The LWF Blog
Fire Safety for Facilities Management Personnel-Fire Safety Legislation Part 2July 15, 2019 11:12 am
Lawrence Webster Forrest (LWF) is a specialist fire engineering and fire risk management consultancy whose aim is to give information on best practice in fire safety for facilities management personnel through this blog series. In part 1, we began an overview of the history of fire safety legislation, which we continue in part 2.
In the last blog, it was ascertained that following a fire disaster, it is common to see changes in legislation with the aim of reducing or removing the possibility of something similar happening in the future. It is not always the case that new legislation is required, however, sometimes a change in requirements imposed under legislation is called for.
On 4th Feb 1996, a female firefighter was killed fighting a fire at a supermarket when a flashover occurred. As a result, the maximum compartment size specified for single-storey retail premises in guidance published to support Building Regulations 2000 was reduced.
In 2004, a fire at Rosepark residential care home in Scotland resulted in the deaths of 14 of the elderly occupants. After the disaster, the Building (Scotland) Regulations specified that care homes must be protected by an automatic fire suppression installation.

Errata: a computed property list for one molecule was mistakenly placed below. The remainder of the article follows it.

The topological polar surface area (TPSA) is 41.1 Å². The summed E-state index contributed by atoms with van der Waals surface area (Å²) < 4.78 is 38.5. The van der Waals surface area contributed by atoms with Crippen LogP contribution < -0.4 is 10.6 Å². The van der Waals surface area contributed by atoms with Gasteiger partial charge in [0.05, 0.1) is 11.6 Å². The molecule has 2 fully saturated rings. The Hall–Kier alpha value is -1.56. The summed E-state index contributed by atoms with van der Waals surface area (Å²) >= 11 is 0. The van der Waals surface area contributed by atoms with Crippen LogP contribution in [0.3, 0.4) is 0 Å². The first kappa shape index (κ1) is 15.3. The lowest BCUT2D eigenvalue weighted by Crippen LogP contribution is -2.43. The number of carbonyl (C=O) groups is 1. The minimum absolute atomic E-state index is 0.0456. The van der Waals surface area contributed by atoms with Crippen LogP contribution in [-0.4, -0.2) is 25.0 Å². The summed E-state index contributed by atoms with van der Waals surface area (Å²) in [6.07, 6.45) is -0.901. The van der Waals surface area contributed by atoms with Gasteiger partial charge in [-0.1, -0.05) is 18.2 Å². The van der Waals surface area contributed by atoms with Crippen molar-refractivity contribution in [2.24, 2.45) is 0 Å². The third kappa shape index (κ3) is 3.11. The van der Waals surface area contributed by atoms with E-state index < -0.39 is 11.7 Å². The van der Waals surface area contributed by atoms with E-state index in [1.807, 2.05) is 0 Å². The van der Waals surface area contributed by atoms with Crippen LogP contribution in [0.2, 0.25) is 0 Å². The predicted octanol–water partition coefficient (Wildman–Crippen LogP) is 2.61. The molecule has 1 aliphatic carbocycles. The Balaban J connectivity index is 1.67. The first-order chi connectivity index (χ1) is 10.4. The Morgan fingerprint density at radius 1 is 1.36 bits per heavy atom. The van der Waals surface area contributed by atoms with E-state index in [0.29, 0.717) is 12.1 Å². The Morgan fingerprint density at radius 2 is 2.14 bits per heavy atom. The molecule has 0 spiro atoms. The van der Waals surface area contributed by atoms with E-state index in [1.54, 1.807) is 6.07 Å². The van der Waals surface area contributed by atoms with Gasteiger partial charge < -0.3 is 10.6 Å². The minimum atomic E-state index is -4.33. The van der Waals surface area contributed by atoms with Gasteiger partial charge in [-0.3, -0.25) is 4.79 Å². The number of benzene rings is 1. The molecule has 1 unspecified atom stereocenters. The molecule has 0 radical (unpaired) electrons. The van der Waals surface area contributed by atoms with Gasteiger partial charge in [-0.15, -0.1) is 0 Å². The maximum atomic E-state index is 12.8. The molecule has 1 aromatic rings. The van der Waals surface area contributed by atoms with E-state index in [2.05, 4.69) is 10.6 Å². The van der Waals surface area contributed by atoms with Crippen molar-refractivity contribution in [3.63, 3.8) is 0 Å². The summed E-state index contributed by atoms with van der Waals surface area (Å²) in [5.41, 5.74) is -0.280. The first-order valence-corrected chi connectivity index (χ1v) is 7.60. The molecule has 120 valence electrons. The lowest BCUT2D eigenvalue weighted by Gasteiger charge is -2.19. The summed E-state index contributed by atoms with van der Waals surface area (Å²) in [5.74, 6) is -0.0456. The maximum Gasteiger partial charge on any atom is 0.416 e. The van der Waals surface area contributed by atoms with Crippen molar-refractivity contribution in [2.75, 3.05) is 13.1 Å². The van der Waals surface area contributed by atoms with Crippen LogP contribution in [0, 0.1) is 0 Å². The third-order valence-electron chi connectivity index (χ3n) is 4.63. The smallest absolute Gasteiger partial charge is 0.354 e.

The responsive and reactive nature of legislation and guidance relating to fire safety had caused it to become fragmented over the years. In 2006, the Regulatory Reform (Fire Safety) Order 2005 came into force in England and Wales (with equivalent legislation in Scotland and, shortly afterwards, Northern Ireland) which finally meant a major rationalisation and consolidation of fire safety legislation across the board.
Back in 1970, following the Holroyd Report, a serious attempt to bring together the various strands of fire safety legislation was made. The report itself recommended that guidance and requirements were divided into two main branches – the first for new builds and for those buildings undergoing substantial extending or material alteration and the second for already occupied premises.
The suggestion proved most practical and remains the basis of the Government’s approach to fire safety legislation. The essence is that there are standards which can be applied to new builds which would not be practical to retro-fit or rebuild in an existing building. Equally, some concessions can be made for new buildings which meet a higher fire safety standard which would not be applicable to an older building.
In part 3, LWF will talk more about the codes relating to existing buildings and new buildings in England and Wales. In the meantime, if you have any queries about your own facilities or wish to discuss this blog series, please contact Peter Gyere in the first instance on 0800 410 1130.
Lawrence Webster Forrest is a fire engineering consultancy based in Surrey with over 25 years’ experience, which provides a wide range of consultancy services to professionals involved in the design, development and construction and operation of buildings.
While care has been taken to ensure that information contained in LWF’s publications is true and correct at the time of publication, changes in circumstances after the time of publication may impact on the accuracy of this information.